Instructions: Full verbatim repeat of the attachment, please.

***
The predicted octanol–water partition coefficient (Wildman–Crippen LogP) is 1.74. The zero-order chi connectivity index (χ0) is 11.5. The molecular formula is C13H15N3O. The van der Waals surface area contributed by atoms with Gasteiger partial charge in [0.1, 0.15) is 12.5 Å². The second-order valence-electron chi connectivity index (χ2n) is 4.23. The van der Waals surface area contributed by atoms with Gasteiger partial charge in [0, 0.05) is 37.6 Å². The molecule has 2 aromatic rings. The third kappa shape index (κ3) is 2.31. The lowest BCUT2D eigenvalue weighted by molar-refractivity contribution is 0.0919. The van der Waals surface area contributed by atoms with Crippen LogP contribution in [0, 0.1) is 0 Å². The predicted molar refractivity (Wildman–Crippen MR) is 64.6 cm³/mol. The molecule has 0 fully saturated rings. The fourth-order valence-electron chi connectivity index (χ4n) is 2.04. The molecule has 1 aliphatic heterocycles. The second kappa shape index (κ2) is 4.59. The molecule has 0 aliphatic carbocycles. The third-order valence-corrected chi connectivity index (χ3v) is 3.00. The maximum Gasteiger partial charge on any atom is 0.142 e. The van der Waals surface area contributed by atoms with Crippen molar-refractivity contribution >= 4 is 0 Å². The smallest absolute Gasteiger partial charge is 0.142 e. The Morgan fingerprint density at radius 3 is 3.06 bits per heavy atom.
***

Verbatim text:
The predicted octanol–water partition coefficient (Wildman–Crippen LogP) is 1.74. The zero-order chi connectivity index (χ0) is 11.5. The molecular formula is C13H15N3O. The van der Waals surface area contributed by atoms with Gasteiger partial charge in [0.1, 0.15) is 12.5 Å². The second-order valence-electron chi connectivity index (χ2n) is 4.23. The van der Waals surface area contributed by atoms with Gasteiger partial charge in [0, 0.05) is 37.6 Å². The molecule has 2 aromatic rings. The third kappa shape index (κ3) is 2.31. The lowest BCUT2D eigenvalue weighted by molar-refractivity contribution is 0.0919. The van der Waals surface area contributed by atoms with Crippen LogP contribution in [0, 0.1) is 0 Å². The predicted molar refractivity (Wildman–Crippen MR) is 64.6 cm³/mol. The molecule has 0 fully saturated rings. The fourth-order valence-electron chi connectivity index (χ4n) is 2.04. The molecule has 1 aliphatic heterocycles. The second kappa shape index (κ2) is 4.59. The molecule has 0 aliphatic carbocycles. The third-order valence-corrected chi connectivity index (χ3v) is 3.00. The maximum Gasteiger partial charge on any atom is 0.142 e. The van der Waals surface area contributed by atoms with Crippen molar-refractivity contribution >= 4 is 0 Å². The smallest absolute Gasteiger partial charge is 0.142 e. The Morgan fingerprint density at radius 3 is 3.06 bits per heavy atom.